1. In the treeview, click the "SteelWheels" schema to select it, and hit the clone button. That's the first button on the toolbar above the schema form. You now have a new schema called "SteelWheels1".
  2. Expand the new SteelWheels1" schema and expand the "SteelWheelsSales" cube to find the Product dimension.
  3. Click the "Product" dimension to select it, and hit the clone button again. You now have a new dimension called "Product1", which is also automatically selected
  4. In the form, change the name of the dimension from "Product1" to "Vendor".
  5. Remove the levels "Line" and "Product". To do that, select the level and click the button with the red X - the delete button.
  6. Hit the save button to save the new cloned and modified schema.
You should now have something like this:



We can now immediately try out the new schema and Vendor dimension design in Pash:
MDX> USE SteelWheels1;
Current catalog set to "SteelWheels1".
MDX> SELECT Measures.Sales ON COLUMNS,
   2        Vendor.Vendor.Members ON ROWS
   3 FROM   SteelWheelsSales;
And we'll get a result like this:
Vendor Sales
Autoart Studio Design 799642.2199999999
Carousel DieCast Legends 749795.7799999999
Classic Metal Creations 1023667.4800000001
Exoto Designs 879854.2200000001
Gearbox Collectibles 912923.6599999999
Highway 66 Mini Classics 747959.1799999999
Min Lin Diecast 764228.96
Motor City Art Classics 809277.5399999999
Red Start Diecast 730593.4400000001
Second Gear Diecast 857851.2500000001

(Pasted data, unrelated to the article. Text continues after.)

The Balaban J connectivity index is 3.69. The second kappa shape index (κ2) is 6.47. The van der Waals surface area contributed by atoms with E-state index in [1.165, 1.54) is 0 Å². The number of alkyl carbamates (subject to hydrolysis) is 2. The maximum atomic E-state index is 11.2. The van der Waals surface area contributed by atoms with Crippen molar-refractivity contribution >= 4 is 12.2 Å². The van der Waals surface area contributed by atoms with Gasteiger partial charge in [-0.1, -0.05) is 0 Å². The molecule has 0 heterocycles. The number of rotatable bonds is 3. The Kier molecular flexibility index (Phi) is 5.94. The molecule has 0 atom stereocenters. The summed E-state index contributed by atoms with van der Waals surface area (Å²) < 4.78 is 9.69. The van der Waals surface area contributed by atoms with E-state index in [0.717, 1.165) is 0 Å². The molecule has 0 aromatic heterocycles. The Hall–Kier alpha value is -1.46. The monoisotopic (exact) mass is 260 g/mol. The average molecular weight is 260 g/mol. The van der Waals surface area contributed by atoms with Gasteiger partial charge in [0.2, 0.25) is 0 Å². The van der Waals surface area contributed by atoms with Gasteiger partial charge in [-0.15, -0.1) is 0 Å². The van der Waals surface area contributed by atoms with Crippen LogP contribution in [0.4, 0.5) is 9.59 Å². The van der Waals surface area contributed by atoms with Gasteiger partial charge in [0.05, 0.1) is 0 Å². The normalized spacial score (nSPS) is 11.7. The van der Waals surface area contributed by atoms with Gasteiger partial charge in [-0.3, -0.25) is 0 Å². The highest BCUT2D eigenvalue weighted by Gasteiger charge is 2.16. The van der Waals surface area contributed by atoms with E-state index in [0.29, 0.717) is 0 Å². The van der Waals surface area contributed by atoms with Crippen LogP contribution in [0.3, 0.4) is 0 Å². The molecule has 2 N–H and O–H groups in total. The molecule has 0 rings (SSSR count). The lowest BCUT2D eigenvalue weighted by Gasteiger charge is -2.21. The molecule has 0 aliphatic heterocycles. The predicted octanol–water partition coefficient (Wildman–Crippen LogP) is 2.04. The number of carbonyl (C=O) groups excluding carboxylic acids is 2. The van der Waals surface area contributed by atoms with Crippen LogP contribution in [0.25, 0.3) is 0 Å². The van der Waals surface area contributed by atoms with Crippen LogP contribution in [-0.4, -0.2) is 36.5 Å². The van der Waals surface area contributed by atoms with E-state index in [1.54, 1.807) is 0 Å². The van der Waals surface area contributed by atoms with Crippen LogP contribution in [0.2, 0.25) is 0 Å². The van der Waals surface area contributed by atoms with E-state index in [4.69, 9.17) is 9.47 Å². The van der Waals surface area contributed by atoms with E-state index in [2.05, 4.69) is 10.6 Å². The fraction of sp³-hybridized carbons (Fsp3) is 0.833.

Studio M Art Models 567335.9299999999
Unimax Art Galleries 971571.68
Welly Diecast Productions 831247.8400000001
If you take a moment to go back to the result of Diethard's initial query and manually calculate the sum of sales for all products sold by Vendor "Autoart Studio Design" then you'll notice that this query delivers the correct result.

Now that we have seen that this approach works we could consider making it permanent. We could overwrite the old SteelWheels schema, and we could optimize the Vendor dimension a little bit by marking the Vendor level as having unique members. Finally, after clearing it with the report authors we could clean up the original Product dimensions and remove the Vendor level from that hierarchy altogether. This is something that could even be done gradually - you could create a new Product hierarchy by cloning the old one, and removing the Vendor level only there, and then, once all reports are modified, remove the old Product hierarchy. All these options are open and up to you.

A first attempt: named sets and Aggregate()

The brief intermezzo that concludes the previous section is just to inform you that you should always at least consider whether any trouble you have retrieving the results you require are maybe due to the design of the schema. In this particular case I feel it a very clear cut case that we actually should change the cube design. Especially since the changes do not require any new database structures or ETL - all we need to do is add a logical definition to our cube, and we can do so without taking away the user's ability to navigate the data using the old Product hierarchy.